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Mexican Jay

Silhouette JaysJays
Mexican JayAphelocoma wollweberi
  • ORDER: Passeriformes
  • FAMILY: Corvidae

Basic Description

The soft-blue and gray Mexican Jay looks like a duskier version of other scrub-jays (whose genus they share) but has a smaller black bill and lacks a blue necklace. Its range extends from Mexico into pine-oak-juniper woodlands of the southwestern U.S. Mexican Jays live in family groups of up to 25 individuals and may have several active nests in one territory. All group members share the responsibility of feeding young. They rarely disperse and stay with their groups throughout their lives.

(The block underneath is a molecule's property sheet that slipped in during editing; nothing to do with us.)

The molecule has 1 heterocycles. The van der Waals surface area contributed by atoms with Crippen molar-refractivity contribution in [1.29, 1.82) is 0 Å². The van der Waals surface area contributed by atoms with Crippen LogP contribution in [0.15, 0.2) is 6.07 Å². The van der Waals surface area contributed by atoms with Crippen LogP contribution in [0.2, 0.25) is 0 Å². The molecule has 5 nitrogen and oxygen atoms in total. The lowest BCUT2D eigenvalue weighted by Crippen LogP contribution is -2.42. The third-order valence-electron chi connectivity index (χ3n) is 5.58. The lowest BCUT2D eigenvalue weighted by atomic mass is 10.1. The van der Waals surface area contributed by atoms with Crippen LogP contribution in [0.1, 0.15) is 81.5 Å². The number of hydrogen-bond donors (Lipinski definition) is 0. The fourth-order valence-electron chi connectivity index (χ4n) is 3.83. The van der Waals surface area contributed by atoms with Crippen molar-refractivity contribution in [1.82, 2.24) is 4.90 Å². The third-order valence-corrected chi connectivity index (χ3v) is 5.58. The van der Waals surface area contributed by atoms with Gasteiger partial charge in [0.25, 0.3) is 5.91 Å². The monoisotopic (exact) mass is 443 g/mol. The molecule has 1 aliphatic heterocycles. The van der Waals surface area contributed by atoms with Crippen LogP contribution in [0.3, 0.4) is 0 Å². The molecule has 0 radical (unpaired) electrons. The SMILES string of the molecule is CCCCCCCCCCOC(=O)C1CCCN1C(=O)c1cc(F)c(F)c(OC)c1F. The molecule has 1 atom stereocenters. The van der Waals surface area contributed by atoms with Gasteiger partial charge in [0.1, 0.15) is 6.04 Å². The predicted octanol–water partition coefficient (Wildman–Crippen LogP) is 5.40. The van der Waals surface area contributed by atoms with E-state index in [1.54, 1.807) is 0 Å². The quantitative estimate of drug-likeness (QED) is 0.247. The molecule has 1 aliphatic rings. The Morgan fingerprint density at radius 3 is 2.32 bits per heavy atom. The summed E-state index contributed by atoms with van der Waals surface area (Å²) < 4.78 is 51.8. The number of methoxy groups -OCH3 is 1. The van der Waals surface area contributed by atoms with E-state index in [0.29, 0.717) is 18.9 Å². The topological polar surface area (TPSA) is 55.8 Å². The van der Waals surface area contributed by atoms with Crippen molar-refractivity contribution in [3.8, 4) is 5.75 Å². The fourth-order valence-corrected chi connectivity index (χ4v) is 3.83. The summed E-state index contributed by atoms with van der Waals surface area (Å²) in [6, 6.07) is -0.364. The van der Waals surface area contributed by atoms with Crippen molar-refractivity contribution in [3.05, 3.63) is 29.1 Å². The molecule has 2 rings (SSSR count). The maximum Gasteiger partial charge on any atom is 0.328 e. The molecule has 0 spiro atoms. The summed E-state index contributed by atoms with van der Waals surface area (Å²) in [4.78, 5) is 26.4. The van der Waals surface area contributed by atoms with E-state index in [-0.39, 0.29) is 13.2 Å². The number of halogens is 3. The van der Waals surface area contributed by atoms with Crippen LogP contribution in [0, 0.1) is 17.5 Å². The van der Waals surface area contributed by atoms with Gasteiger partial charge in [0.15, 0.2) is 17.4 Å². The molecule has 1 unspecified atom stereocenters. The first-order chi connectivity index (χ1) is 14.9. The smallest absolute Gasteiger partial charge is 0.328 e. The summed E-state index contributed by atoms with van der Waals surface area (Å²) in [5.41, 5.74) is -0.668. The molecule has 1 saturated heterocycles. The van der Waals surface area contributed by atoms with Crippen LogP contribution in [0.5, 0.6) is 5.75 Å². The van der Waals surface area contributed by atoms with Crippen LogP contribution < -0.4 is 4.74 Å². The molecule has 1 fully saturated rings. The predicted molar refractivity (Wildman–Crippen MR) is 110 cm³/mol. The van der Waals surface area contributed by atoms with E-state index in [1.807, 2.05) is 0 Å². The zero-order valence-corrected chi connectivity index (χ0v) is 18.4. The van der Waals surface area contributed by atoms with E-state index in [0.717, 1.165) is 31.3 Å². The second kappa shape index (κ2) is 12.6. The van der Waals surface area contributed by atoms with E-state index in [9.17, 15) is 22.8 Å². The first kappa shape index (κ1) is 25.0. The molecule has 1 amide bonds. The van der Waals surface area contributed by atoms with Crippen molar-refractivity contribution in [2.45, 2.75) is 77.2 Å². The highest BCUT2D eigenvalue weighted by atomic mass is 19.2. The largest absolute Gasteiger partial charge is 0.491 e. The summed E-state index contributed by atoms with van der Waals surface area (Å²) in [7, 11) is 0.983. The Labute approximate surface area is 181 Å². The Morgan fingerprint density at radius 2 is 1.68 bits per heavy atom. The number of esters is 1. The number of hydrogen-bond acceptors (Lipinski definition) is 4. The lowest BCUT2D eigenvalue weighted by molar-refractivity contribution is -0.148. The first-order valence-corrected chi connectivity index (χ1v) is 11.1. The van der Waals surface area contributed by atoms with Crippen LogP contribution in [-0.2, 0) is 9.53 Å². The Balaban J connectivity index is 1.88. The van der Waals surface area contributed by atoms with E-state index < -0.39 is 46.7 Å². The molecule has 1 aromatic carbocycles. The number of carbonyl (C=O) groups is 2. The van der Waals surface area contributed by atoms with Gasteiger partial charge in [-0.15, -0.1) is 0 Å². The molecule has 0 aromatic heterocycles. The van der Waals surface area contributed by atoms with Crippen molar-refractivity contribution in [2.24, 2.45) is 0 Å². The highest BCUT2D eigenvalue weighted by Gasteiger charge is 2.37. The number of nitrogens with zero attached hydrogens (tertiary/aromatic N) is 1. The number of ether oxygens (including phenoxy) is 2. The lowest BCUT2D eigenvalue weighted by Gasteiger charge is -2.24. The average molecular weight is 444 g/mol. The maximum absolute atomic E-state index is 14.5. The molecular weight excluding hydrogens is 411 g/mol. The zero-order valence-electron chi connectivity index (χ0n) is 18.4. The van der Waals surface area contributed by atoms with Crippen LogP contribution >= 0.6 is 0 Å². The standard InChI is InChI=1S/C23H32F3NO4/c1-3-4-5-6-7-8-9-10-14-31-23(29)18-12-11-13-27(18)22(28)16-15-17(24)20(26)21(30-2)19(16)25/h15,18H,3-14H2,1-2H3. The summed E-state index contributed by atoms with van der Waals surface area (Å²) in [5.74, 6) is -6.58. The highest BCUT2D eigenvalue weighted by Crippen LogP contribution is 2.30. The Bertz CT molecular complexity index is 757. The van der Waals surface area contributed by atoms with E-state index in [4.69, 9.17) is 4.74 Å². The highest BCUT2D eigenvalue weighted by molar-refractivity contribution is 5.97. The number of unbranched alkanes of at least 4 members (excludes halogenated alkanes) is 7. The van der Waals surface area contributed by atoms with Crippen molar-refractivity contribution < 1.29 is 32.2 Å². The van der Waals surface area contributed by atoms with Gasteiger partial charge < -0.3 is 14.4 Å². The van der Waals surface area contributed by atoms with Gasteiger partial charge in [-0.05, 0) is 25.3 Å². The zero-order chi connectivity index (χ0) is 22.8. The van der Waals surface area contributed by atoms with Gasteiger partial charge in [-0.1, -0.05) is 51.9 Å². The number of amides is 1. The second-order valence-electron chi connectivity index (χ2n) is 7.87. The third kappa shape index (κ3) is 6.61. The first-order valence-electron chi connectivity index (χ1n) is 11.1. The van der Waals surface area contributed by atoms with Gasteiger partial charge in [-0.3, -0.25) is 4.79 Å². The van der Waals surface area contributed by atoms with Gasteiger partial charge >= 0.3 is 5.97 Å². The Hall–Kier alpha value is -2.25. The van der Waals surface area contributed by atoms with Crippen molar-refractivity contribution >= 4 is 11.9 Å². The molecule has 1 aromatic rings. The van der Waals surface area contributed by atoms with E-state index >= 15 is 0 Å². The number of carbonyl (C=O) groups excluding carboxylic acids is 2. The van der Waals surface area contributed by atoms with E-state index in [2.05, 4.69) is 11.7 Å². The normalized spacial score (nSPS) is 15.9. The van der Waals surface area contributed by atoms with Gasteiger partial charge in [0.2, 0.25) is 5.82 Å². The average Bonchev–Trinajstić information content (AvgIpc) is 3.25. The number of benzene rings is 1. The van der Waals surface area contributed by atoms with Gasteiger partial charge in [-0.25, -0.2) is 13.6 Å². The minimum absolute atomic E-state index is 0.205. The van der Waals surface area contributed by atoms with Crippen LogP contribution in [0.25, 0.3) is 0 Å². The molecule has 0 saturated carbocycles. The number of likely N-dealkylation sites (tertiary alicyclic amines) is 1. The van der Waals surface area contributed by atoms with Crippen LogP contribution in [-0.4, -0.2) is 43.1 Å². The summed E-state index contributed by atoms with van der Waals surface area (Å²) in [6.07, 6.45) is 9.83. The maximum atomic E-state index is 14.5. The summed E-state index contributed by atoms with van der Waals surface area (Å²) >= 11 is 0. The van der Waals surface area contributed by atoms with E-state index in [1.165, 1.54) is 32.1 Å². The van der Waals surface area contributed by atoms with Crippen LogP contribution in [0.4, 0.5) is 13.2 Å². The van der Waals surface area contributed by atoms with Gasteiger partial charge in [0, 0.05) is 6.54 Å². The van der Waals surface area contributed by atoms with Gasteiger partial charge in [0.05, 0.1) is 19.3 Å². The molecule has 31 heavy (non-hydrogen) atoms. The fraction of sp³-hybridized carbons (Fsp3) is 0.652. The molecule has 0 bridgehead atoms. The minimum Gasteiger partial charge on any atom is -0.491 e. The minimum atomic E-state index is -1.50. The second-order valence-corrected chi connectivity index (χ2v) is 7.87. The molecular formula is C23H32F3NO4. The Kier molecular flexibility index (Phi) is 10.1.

More ID Info
image of range map for Mexican Jay
Year-roundBreedingMigrationNonbreeding
Range map provided by Birds of the World
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Find This Bird

Mexican Jays are relatively common in the cool pine-oak-juniper woodlands of western Texas, southeastern Arizona, and a bit of far southwestern New Mexico, where they patrol their territories and forage throughout the day. Strolling a road or trail for a few hours will often turn up a flock. Listen for their far-carrying, nasal weenk calls, which flockmates use to stay in contact and communicate about predators.

Other Names

  • Chara Pechigrís (Spanish)
  • Geai du Mexique (French)
  • Cool Facts

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